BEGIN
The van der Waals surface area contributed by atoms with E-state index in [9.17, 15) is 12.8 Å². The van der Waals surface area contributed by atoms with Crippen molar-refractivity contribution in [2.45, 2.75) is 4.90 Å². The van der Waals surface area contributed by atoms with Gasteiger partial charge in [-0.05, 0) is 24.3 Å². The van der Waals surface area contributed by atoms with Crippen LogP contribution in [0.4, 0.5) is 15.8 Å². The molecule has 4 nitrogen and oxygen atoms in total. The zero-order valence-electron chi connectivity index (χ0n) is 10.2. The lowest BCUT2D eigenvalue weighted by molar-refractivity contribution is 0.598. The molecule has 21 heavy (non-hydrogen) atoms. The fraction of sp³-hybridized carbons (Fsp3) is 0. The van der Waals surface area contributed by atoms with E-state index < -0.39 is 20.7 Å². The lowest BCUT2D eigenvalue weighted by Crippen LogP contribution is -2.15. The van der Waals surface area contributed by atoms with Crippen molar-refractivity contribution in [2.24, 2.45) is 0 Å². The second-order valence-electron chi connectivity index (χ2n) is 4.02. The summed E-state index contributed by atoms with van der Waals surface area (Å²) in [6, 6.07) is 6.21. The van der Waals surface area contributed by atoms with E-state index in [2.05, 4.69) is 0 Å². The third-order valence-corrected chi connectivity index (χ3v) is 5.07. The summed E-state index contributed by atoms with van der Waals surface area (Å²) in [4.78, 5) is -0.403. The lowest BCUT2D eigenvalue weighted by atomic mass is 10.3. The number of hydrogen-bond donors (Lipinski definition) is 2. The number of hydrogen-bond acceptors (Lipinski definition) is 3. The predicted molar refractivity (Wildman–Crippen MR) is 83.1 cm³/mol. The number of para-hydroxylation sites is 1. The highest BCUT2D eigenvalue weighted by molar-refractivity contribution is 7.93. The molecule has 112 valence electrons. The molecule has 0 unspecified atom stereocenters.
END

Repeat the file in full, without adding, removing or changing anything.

The van der Waals surface area contributed by atoms with E-state index in [9.17, 15) is 12.8 Å². The van der Waals surface area contributed by atoms with Crippen molar-refractivity contribution in [2.45, 2.75) is 4.90 Å². The van der Waals surface area contributed by atoms with Gasteiger partial charge in [-0.05, 0) is 24.3 Å². The van der Waals surface area contributed by atoms with Crippen LogP contribution in [0.4, 0.5) is 15.8 Å². The molecule has 4 nitrogen and oxygen atoms in total. The zero-order valence-electron chi connectivity index (χ0n) is 10.2. The lowest BCUT2D eigenvalue weighted by molar-refractivity contribution is 0.598. The molecule has 21 heavy (non-hydrogen) atoms. The fraction of sp³-hybridized carbons (Fsp3) is 0. The van der Waals surface area contributed by atoms with E-state index < -0.39 is 20.7 Å². The lowest BCUT2D eigenvalue weighted by Crippen LogP contribution is -2.15. The van der Waals surface area contributed by atoms with Crippen molar-refractivity contribution in [2.24, 2.45) is 0 Å². The second-order valence-electron chi connectivity index (χ2n) is 4.02. The summed E-state index contributed by atoms with van der Waals surface area (Å²) in [6, 6.07) is 6.21. The van der Waals surface area contributed by atoms with E-state index in [2.05, 4.69) is 0 Å². The third-order valence-corrected chi connectivity index (χ3v) is 5.07. The summed E-state index contributed by atoms with van der Waals surface area (Å²) in [4.78, 5) is -0.403. The lowest BCUT2D eigenvalue weighted by atomic mass is 10.3. The number of hydrogen-bond donors (Lipinski definition) is 2. The number of hydrogen-bond acceptors (Lipinski definition) is 3. The predicted molar refractivity (Wildman–Crippen MR) is 83.1 cm³/mol. The number of para-hydroxylation sites is 1. The highest BCUT2D eigenvalue weighted by molar-refractivity contribution is 7.93. The molecule has 112 valence electrons. The molecule has 0 unspecified atom stereocenters.